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Minecraft villager jobs and trading guide

Minecraft villager - a farmer villager stands in a plains town above a field of crops.
(Image credit: Mojang)
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If you want to make the most of your world, getting friendly with Minecraft villagers is a great way to grab new gear and resources. Unlike their ancestors, modern Minecraft villagers do a heck of a lot more than just wander around muttering at one another. There are now a lot of things to know about your emerald-loving neighbors: villager jobs, villager trades, and even villager breeding if you want more workers to barter with. 

Villagers are neutral nobs, meaning they won't attack you, but you won't want to ignore them during your adventures. Like animal mobs, they have some really handy uses. Spending enough time helping out around town and learning to trade with the locals can increase your popularity and eventually net you some pretty slick deals for the emeralds you've been digging up.

Don't get discouraged or confused by their brusque attitudes.  We'll show you how to identify a villager's job and rank, get the most out of your villager trades, how to breed more, and even gain some extra goodwill by curing zombie villagers. Here's everything you need to know to become a Star Trader and even Hero of the Village. 

How many Minecraft villager jobs are there?

(Image credit: Mojang)

Minecraft's villages are bustling places, and almost every villager has a job to do. You'll recognize many of them by their clothes and activities: farmers, armorers, librarians, and more. Which villager jobs exist in town will depend on which buildings were generated for that village. Different types of buildings like libraries or temples will have a job block that a villager claims as their job site.

There are also two types of villagers who do not have jobs and cannot trade with you. The "nitwit" villager wears green and shakes their head when clicked on. An unemployed villager also cannot trade, but can change to a tradeable job if there is any unclaimed job block for them nearby.

When visiting a new village, most villagers should already have jobs assigned. If you choose to breed more villagers (more on that below) you'll be able to influence which job they take by adding new job blocks nearby.

Each profession has a different set of items to trade for. The trades and job blocks for each profession are:

Villager jobs and trades
Villager JobJob BlockTrades
ArmorerBlast FurnaceChain, iron, enchanted diamond armor
ButcherSmokerMeats, berries, stew
CartographerCartography TableBanners, compass, banner patterns, maps
ClericBrewing StandEnder pearls, redstone dust, glowstone dust, potion ingredients
FarmerComposterCrops and foods
FishermanBarrelCampfires and fishing items
FletcherFletching TableBows, crossbows, arrows
LeatherworkerCauldronTurtle scutes, rabbit hides, leather items
LibrarianLecternEnchanted books, clocks, compass, name tags, glass, ink sacs, lanterns, book and quill
MasonStonecutterPolished stone, terracotta, clay, quartz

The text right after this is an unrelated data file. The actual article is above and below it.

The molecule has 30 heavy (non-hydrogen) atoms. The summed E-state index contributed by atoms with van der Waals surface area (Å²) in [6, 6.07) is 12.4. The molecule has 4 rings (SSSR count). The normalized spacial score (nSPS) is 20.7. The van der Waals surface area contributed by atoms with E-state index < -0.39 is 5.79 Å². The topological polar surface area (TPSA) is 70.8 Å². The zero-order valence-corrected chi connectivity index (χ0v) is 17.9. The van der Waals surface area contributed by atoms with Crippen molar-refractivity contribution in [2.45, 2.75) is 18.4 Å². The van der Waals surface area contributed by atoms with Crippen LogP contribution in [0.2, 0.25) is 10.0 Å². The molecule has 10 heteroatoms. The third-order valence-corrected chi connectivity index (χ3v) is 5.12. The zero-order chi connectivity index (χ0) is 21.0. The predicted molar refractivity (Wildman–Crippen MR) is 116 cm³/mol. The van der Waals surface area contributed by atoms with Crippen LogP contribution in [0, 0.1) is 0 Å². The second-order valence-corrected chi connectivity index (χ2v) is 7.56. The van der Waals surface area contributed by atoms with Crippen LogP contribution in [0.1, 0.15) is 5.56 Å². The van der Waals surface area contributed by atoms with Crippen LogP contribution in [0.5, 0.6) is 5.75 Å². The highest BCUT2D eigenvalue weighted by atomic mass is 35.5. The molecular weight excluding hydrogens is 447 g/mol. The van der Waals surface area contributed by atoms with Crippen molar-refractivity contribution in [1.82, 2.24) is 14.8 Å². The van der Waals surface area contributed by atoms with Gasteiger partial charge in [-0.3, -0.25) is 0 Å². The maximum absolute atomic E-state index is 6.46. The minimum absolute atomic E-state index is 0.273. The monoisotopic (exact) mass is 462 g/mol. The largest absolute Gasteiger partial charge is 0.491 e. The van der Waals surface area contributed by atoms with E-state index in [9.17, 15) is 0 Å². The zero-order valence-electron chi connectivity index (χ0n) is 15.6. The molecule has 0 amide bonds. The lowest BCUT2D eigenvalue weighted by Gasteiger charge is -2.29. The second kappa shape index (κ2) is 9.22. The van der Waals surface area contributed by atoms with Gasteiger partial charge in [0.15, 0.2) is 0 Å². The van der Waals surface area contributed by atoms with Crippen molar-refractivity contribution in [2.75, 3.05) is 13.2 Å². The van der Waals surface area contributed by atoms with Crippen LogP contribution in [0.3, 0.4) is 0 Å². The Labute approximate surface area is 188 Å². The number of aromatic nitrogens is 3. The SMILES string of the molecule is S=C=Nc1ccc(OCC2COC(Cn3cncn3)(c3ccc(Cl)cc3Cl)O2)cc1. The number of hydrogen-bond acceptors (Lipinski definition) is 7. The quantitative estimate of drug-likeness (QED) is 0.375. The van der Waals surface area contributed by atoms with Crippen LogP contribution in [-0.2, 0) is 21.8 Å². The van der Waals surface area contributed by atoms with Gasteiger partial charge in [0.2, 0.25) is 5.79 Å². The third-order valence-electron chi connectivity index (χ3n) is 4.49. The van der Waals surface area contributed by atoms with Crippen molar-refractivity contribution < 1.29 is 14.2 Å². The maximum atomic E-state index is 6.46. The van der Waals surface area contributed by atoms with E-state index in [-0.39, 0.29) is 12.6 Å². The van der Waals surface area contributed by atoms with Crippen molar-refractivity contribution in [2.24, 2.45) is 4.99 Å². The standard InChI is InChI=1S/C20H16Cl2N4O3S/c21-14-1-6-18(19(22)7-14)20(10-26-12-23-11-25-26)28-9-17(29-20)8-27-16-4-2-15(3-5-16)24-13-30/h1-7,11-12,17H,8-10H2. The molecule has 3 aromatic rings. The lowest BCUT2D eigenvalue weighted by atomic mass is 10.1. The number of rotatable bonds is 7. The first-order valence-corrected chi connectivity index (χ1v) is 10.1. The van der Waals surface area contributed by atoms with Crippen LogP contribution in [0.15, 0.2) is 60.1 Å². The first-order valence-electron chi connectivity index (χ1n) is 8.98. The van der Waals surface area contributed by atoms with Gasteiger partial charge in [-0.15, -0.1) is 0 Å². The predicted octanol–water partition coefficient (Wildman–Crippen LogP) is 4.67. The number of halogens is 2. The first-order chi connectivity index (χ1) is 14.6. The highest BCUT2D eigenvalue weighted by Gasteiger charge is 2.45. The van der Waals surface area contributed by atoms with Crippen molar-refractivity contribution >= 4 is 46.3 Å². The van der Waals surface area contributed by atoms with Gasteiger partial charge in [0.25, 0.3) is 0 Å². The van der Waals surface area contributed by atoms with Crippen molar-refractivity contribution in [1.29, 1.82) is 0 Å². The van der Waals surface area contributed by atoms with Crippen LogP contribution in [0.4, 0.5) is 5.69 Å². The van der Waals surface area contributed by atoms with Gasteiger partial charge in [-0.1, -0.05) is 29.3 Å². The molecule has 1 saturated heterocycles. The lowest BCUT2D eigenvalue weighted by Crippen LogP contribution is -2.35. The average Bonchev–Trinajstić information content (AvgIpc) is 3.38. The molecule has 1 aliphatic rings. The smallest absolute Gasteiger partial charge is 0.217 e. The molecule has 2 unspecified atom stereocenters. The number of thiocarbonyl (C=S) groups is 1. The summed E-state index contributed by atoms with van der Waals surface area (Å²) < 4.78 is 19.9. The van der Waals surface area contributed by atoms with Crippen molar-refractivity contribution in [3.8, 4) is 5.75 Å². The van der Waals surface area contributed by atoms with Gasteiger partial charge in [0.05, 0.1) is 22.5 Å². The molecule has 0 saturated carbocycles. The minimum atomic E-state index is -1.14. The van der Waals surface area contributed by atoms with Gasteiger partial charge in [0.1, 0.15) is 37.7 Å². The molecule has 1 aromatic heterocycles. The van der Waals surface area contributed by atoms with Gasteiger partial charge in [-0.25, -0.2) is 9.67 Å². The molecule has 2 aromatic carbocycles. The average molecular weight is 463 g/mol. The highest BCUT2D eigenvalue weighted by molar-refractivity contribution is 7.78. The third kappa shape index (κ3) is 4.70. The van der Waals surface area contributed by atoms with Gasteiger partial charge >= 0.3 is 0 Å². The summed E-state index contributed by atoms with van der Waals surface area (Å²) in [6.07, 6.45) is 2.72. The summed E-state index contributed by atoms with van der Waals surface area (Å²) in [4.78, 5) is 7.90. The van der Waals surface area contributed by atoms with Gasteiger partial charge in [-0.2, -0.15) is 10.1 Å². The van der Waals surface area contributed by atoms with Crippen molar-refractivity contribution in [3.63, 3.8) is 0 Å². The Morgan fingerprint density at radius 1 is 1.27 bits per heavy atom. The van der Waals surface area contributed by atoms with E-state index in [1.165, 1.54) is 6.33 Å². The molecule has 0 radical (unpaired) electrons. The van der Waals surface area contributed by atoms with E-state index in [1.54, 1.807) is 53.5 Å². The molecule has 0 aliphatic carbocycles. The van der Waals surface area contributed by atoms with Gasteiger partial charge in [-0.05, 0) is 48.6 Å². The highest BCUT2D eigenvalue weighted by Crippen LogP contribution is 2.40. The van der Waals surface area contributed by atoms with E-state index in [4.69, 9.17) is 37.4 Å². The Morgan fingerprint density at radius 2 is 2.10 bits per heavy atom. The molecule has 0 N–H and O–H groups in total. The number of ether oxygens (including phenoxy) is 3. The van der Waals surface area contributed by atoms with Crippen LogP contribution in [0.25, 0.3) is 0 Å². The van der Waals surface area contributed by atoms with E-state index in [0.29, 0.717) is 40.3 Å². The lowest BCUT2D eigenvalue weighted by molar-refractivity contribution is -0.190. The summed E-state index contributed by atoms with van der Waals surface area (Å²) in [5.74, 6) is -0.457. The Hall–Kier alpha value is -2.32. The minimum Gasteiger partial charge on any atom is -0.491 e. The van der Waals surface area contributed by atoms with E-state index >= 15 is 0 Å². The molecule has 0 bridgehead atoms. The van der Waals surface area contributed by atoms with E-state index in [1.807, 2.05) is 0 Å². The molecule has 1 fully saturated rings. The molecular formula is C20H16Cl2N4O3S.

ShepherdLoomShears, wool, dyes, paintings, beds
ToolsmithSmithing TableMinerals, bells, tools
WeaponsmithGrindstoneMinerals, bells, enchanted weapons

If you’re willing to spend some time developing a village, this makes acquiring certain materials much easier than searching for them in the world. The quality of a Villager's trades improves as they gain experience by trading with you. So invest in those early trades to unlock even better items.

Villagers with jobs will also wear a badge indicating their level, with the mot experienced villagers offering the best trades:

  • Novice: Stone
  • Apprentice: Iron
  • Journeyman: Gold
  • Expert: Emerald
  • Master: Diamond

How to breed your Minecraft villagers

(Image credit: Mojang)

If you want access to even more villagers with different jobs, it stands to reason that you'll need to grow the population. While it may seem a bit odd for you to get involved in your villagers' procreation, you can indeed breed them as you do with animal mobs. Unlike animal breeding, you'll need spare beds in addition to food gifts.

Villagers will breed on their own, so you don’t necessarily have to play cupid. But if you want to speed up the process, you start by making sure they have enough food, as a full stomach puts a Villager in the mood for love. A Villager will be sated by 3 Bread, 12 Carrots, 12 Potatoes, or 12 Beetroots. 

You need to do this with two Villagers and ensure they're in close proximity with one another. Finally, you need to provide them with a bed each, as well as a spare bed for the incoming baby. In this way, you can set up entire breeding factories if you want to (Minecraft is a weird game sometimes). 

The baby will grow up 20 minutes after being born, which is not a lot of time to figure out a career. Makes you appreciate those 16 years at school a little more.

One other way to get more villagers is by curing rare zombie villagers. Throw a Weakness splash potion on a zombified villager and then feed them a golden apple to turn them human again. 

Even more Minecraft villager details

(Image credit: Mojang)

If lightning strikes a Villager, or near one, they’ll become a Witch, and I don't mean the kind that will attempt to sell you healing crystals. Witches are dangerous, so be sure to take them out.

Occasionally villages will get raided by Illagers. You can help to defend the village, and if you’re successful, you’ll earn the title ‘Hero of the Village’. This means you’ll get better rates on trades and can even end up with gifts from the humble townsfolk. It pays to be nice. 

Last of all, attacking a Villager will sour the entire village against you, resulting in higher demands when attempting to trade. You can offset this by saving them or taking the last item they offer in a trade, but it’s far simpler to just not attack them in the first place.